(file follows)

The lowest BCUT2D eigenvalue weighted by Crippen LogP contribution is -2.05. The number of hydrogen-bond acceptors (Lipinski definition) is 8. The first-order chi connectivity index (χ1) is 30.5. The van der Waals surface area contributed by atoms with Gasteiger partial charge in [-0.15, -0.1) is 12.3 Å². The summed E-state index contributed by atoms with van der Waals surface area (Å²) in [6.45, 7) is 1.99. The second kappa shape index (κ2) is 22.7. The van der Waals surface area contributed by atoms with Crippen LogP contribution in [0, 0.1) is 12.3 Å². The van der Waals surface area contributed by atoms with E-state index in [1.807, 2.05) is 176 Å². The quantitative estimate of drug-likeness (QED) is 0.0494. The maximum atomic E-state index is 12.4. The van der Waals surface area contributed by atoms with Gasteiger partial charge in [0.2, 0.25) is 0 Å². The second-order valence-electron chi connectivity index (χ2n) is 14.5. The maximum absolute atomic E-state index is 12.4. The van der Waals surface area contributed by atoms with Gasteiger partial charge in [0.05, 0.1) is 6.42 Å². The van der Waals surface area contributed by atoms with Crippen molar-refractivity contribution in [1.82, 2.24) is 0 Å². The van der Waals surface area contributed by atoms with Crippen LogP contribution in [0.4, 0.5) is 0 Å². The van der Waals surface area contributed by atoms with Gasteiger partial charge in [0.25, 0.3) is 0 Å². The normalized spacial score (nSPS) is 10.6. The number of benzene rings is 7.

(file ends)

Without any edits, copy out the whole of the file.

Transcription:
The lowest BCUT2D eigenvalue weighted by Crippen LogP contribution is -2.05. The number of hydrogen-bond acceptors (Lipinski definition) is 8. The first-order chi connectivity index (χ1) is 30.5. The van der Waals surface area contributed by atoms with Gasteiger partial charge in [-0.15, -0.1) is 12.3 Å². The summed E-state index contributed by atoms with van der Waals surface area (Å²) in [6.45, 7) is 1.99. The second kappa shape index (κ2) is 22.7. The van der Waals surface area contributed by atoms with Crippen LogP contribution in [0, 0.1) is 12.3 Å². The van der Waals surface area contributed by atoms with E-state index in [1.807, 2.05) is 176 Å². The quantitative estimate of drug-likeness (QED) is 0.0494. The maximum atomic E-state index is 12.4. The van der Waals surface area contributed by atoms with Gasteiger partial charge in [0.2, 0.25) is 0 Å². The second-order valence-electron chi connectivity index (χ2n) is 14.5. The maximum absolute atomic E-state index is 12.4. The van der Waals surface area contributed by atoms with Gasteiger partial charge in [0.05, 0.1) is 6.42 Å². The van der Waals surface area contributed by atoms with Crippen molar-refractivity contribution in [1.82, 2.24) is 0 Å². The van der Waals surface area contributed by atoms with Crippen LogP contribution in [0.4, 0.5) is 0 Å². The van der Waals surface area contributed by atoms with Gasteiger partial charge in [0.25, 0.3) is 0 Å². The normalized spacial score (nSPS) is 10.6. The number of benzene rings is 7.